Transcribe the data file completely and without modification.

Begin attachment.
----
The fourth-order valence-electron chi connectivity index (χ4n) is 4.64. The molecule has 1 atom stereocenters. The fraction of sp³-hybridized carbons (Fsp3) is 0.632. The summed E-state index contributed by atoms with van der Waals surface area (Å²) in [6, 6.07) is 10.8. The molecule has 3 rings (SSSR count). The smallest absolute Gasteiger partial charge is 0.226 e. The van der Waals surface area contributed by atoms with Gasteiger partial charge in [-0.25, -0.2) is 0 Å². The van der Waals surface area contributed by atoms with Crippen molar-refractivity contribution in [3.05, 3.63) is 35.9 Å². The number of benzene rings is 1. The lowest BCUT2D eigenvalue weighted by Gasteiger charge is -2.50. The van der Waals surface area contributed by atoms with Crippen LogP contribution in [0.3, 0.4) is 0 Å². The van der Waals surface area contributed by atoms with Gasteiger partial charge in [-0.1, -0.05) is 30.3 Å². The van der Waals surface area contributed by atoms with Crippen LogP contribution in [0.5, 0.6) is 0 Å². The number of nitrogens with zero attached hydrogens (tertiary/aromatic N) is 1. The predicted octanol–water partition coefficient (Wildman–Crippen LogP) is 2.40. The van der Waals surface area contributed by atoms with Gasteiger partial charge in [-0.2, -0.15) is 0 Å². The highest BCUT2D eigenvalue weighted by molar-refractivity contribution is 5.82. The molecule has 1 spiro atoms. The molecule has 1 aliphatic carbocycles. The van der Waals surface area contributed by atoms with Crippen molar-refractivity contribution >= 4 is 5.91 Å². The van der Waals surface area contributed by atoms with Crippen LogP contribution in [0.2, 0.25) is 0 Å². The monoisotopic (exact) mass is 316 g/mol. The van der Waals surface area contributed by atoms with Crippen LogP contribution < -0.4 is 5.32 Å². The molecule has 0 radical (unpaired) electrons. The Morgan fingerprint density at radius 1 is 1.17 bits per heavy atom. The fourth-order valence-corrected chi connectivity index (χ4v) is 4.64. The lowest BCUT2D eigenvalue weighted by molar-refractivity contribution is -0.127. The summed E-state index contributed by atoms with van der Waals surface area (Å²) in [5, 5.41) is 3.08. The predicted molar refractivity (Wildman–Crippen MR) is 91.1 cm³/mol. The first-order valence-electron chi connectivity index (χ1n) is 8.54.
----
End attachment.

The fourth-order valence-electron chi connectivity index (χ4n) is 4.64. The molecule has 1 atom stereocenters. The fraction of sp³-hybridized carbons (Fsp3) is 0.632. The summed E-state index contributed by atoms with van der Waals surface area (Å²) in [6, 6.07) is 10.8. The molecule has 3 rings (SSSR count). The smallest absolute Gasteiger partial charge is 0.226 e. The van der Waals surface area contributed by atoms with Gasteiger partial charge in [-0.25, -0.2) is 0 Å². The van der Waals surface area contributed by atoms with Crippen molar-refractivity contribution in [3.05, 3.63) is 35.9 Å². The number of benzene rings is 1. The lowest BCUT2D eigenvalue weighted by Gasteiger charge is -2.50. The van der Waals surface area contributed by atoms with Crippen LogP contribution in [0.3, 0.4) is 0 Å². The van der Waals surface area contributed by atoms with Gasteiger partial charge in [-0.1, -0.05) is 30.3 Å². The van der Waals surface area contributed by atoms with Crippen LogP contribution in [0.5, 0.6) is 0 Å². The number of nitrogens with zero attached hydrogens (tertiary/aromatic N) is 1. The predicted octanol–water partition coefficient (Wildman–Crippen LogP) is 2.40. The van der Waals surface area contributed by atoms with Gasteiger partial charge in [-0.2, -0.15) is 0 Å². The highest BCUT2D eigenvalue weighted by molar-refractivity contribution is 5.82. The molecule has 1 spiro atoms. The molecule has 1 aliphatic carbocycles. The van der Waals surface area contributed by atoms with Crippen molar-refractivity contribution >= 4 is 5.91 Å². The van der Waals surface area contributed by atoms with Crippen LogP contribution in [0.2, 0.25) is 0 Å². The monoisotopic (exact) mass is 316 g/mol. The van der Waals surface area contributed by atoms with Crippen LogP contribution < -0.4 is 5.32 Å². The molecule has 0 radical (unpaired) electrons. The Morgan fingerprint density at radius 1 is 1.17 bits per heavy atom. The fourth-order valence-corrected chi connectivity index (χ4v) is 4.64. The lowest BCUT2D eigenvalue weighted by molar-refractivity contribution is -0.127. The summed E-state index contributed by atoms with van der Waals surface area (Å²) in [5, 5.41) is 3.08. The predicted molar refractivity (Wildman–Crippen MR) is 91.1 cm³/mol. The first-order valence-electron chi connectivity index (χ1n) is 8.54.